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Nova Scotia's chief health officer says people should reconsider Cuban vacations

HALIFAX — People thinking about warm weather getaways in the coming months should probably plan to stay home, Nova Scotia's chief medical officer of health said Wednesday. Dr.
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HALIFAX — People thinking about warm weather getaways in the coming months should probably plan to stay home, Nova Scotia's chief medical officer of health said Wednesday.

Dr. Robert Strang responded to reports a Halifax-based travel agency is offering two weeklong trips to Cuba reserved exclusively for residents of Atlantic Canada. He questioned the "wisdom" of non-essential foreign trips while the COVID-19 pandemic rages around the world.

"The Public Health Agency of Canada continues to advise against non-essential international travel," Strang told reporters. "Choosing to support our local hotels, restaurants and other businesses is the safest and wisest choice for Nova Scotians to make."

Absolute Travel Specialists says it will charter two Air Canada flights -- one in February and another in March -- for Atlantic Canadians who want to get some sun in the winter and stay safe from COVID-19. The company said Tuesday a hotel in Cayo Coco will be reserved exclusively for Atlantic Canadians during their stay. 

Federal law stipulates that Canadians who leave the country must quarantine for 14 days upon their return. Atlantic residents who leave the Atlantic region -- even if they stay in Canada -- must also isolate for two weeks when they return home.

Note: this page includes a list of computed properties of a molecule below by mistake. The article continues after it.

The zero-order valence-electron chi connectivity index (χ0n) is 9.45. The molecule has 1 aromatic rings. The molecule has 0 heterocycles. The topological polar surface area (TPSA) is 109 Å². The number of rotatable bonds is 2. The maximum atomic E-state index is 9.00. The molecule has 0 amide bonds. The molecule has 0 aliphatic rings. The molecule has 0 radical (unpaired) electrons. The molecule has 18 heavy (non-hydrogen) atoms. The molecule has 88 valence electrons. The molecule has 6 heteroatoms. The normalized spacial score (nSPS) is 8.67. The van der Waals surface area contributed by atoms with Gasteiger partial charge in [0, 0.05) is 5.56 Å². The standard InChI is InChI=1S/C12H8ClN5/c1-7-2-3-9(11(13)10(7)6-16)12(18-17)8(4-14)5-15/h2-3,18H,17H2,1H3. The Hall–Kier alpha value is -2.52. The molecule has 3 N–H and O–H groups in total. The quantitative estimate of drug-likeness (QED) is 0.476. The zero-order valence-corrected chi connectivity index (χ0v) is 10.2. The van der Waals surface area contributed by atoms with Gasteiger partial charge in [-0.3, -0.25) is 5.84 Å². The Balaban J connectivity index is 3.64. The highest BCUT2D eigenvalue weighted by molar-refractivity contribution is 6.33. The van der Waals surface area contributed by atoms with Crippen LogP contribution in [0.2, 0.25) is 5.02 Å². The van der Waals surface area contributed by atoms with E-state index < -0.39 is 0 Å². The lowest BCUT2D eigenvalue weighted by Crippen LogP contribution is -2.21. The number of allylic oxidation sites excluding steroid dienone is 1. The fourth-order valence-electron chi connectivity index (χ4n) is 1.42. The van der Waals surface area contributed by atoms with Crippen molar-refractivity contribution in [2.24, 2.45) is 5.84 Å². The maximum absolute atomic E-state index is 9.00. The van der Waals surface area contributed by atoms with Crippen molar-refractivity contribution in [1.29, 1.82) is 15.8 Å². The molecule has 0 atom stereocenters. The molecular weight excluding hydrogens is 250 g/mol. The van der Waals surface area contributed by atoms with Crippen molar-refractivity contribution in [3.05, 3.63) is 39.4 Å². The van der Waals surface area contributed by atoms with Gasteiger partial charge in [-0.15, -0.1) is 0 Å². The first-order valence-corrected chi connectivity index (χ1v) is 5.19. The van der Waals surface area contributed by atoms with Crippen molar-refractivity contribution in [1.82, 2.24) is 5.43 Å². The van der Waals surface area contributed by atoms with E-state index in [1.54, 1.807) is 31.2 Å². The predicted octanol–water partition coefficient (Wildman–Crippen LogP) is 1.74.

Strang cautioned the second wave of COVID-19 is expected to last for at least the next two to three months.

"There are no guarantees where we might be with COVID here in Nova Scotia during these coming months and we really don't know with any certainly what 2021 is going to bring either locally, nationally or internationally," he said.

On Tuesday, Prince Edward Island's chief public health officer, Dr. Heather Morrison, said the planned trips to Cuba were "not realistic." Morrison said her province would maintain its two-week self-isolation requirement for the "foreseeable future," adding that it was unlikely any changes would be made before the Christmas season.

Strang, however, said his province is considering employing rapid testing at its border with New Brunswick for travellers from outside the Atlantic region. He said rapid tests can shorten the two-week isolation period.

Starting next month, officials in Alberta will be rapid testing foreign travellers at the Calgary airport and the Coutts land border crossing. Travellers who test negative will be allowed to end their isolation after taking a second test a week later. Strang said he is looking to learn from the Alberta pilot.

"As evidence evolves, the epidemiology evolves, our goal is always to find the appropriate balance of keeping things open but also having the necessary level of safety," he said.

Nova Scotia reported no new cases of COVID-19 on Wednesday, leaving the province with five active cases of the disease. 

This report by The Canadian Press was first published Oct. 28, 2020.

Keith Doucette, The Canadian Press




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